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Tech giants praying to avoid financial hit

Vietnam’s electronics industry has been affected by the pandemic, a trend that could increase global chip shortages and lower electronics output.

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Recent pandemic impacts have put a strain on manufacturers that provide the world with beloved electronics. VIR Photo Le Toan

Vietnam has four core electronics sectors – computer hardware, components and parts, communication, and audio-visual devices – each with the participation of large international corporations like Canon, Samsung, LG, Panasonic, Intel, and Apple, as well as their suppliers.

Chang Hung Chun, partner at KPMG Vietnam’s Chinese Desk, said that Vietnam also boasts two major electronic clusters. The north is dominated by Samsung, LG, and Foxconn, while the south is home to players like Intel, Toshiba, Nidec, and Jabil – all with export-oriented manufacturing activities.

“Vietnam is home to 2,000 international manufacturers in the electronics industry, employing more than 600,000 people. Last year, the country attracted $30 billion of foreign capital into the electronics sector. Many manufacturers shifted their production from China to Vietnam during the United States’ previous administration, and this trend continues,” he stated.

However, Vietnam and regional electronics bases like Malaysia, Thailand, and the Philippines are experiencing large outbreaks of the coronavirus, forcing a number of manufacturers to lower capacity and suspend operations. It threatens to exacerbate global supply chain issues, especially for products that require semiconductors.

Since late April, Vietnam has reported a record daily increase in COVID-19 infections, most of which have been in Ho Chi Minh City, and the northern provinces of Bac Giang, and Bac Ninh, which are home to electronics facilities.

Samsung has been forced to cut back production at one of its large consumer electronics factories in Ho Chi Minh City after an outbreak sparked the government to find accommodation for thousands of workers at the industrial complex.

According to a person familiar with the matter, the South Korean tech group has been negotiating with the government over the issue.

Taiwanese electronics researcher TrendForce indicated that the recent wave of outbreaks has influenced Samsung’s manufacturing operations. Likewise, the Indian operations of Samsung also fell victim to a huge surge of COVID-19 cases. Samsung’s smartphone production in the second quarter underwent a sharp on-quarter decline of 23.5 per cent to 58.5 million units.

Samsung has been gradually relocating its smartphone production southwards to Vietnam since 2009, mostly to Bac Ninh and Bac Giang.

“Anti-pandemic measures have not affected the internal operations of Samsung’s local facilities, but they have disrupted the supply of components and materials to the facilities. As a result, the capacity of its smartphone production lines fell to around 60 per cent at one time,” said TrendForce.

Meanwhile, Filippo Bortoletti, senior manager of International Business Advisory at Dezan Shira & Associates said, “Vietnam’s electronic industry is exposed to the global chip shortages. Logistics costs are increasing, and shipments are slowing as companies are hunting for chips. Even the cost of semiconductors is increasing. The higher prices for components brought on by the chip shortages are matched with raising prices of electronic devices.”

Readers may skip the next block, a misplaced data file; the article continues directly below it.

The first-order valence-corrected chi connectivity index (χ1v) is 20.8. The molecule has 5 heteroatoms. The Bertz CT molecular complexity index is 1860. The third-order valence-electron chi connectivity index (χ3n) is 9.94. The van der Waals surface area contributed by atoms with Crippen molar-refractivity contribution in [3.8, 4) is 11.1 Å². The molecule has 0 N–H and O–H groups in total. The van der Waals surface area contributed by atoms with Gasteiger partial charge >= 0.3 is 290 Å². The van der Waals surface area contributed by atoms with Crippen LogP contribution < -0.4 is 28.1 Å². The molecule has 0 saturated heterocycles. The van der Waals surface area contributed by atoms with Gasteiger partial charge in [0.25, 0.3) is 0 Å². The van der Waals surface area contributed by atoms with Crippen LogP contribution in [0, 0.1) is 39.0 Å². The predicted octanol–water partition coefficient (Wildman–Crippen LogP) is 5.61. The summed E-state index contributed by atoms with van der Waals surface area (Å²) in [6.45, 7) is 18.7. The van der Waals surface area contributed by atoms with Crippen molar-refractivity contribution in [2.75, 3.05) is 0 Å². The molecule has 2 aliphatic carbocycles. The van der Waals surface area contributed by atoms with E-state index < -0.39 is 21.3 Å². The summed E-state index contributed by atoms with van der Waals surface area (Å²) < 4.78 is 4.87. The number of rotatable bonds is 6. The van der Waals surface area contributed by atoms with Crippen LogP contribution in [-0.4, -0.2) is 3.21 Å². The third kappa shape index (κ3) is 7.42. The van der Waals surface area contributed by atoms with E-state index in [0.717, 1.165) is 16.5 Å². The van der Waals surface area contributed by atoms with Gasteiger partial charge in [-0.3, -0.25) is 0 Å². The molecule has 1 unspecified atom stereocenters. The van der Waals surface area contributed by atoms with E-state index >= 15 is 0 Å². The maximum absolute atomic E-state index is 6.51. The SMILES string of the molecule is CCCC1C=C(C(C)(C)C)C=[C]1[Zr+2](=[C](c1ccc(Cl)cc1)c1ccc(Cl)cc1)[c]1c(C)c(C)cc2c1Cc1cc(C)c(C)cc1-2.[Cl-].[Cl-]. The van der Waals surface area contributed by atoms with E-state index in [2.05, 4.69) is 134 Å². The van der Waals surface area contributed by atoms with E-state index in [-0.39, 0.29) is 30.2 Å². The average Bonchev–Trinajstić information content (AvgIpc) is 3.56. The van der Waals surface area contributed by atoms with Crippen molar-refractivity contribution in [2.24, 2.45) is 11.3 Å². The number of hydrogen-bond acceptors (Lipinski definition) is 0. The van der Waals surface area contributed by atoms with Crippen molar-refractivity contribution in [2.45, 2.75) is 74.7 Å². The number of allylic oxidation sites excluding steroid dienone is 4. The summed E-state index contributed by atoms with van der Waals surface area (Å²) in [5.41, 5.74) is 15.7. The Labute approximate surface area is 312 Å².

“Most electronics – mainly smartphones – produced in Vietnam are exported to the US,” Bortoletti said. “However, delays in shipments and increased prices aren’t likely affecting the US market.”

In addition to Samsung, many leading electronic manufacturers may face challenges with expansion plans. South Korea’s LG Display has received an investment certificate to inject another $750 million into its factory in the northern port city of Haiphong, making it one of the largest investments in the first six months of 2021.

Meanwhile, Taiwan’s Foxconn received the green light to put $270 million in a laptop and tablet project with a designed capacity of eight million units per year in the northern province of Bac Giang.

Last October, Goertek’s factory project in the central province of Nghe An’s WHA Industrial Zone 1 (IZ) was also launched. The factory specialises in manufacturing electronic equipment, with an annual capacity of 381 million items.

Taiwanese contract manufacturer Pegatron in March 2020 also received approval for a $19-million facility to manufacture electronic devices in Haiphong. Pegatron’s next project is slated to be initiated in 2021 at a cost of $481 million. Another project is scheduled for 2025-2026 with a budget of $500 million.

According to Bortoletti, the latest outbreak caused a sharp decline in manufacturing industries. As far as electronics are concerned, four IZs in Bac Giang were temporarily closed in May due to the rapid surge of cases. Despite the conditions, however, exports of electronics performed well in the first half of 2021, especially smartphones.

“Vietnam’s electronics industry focuses on mid-stream assembling activities and is heavily reliant on imports such as electronic chips. Therefore, the impact of the latest outbreak on local manufacturers is not as relevant as the upstream disruption due to worsening conditions in other countries,” he added.

Source: VIR

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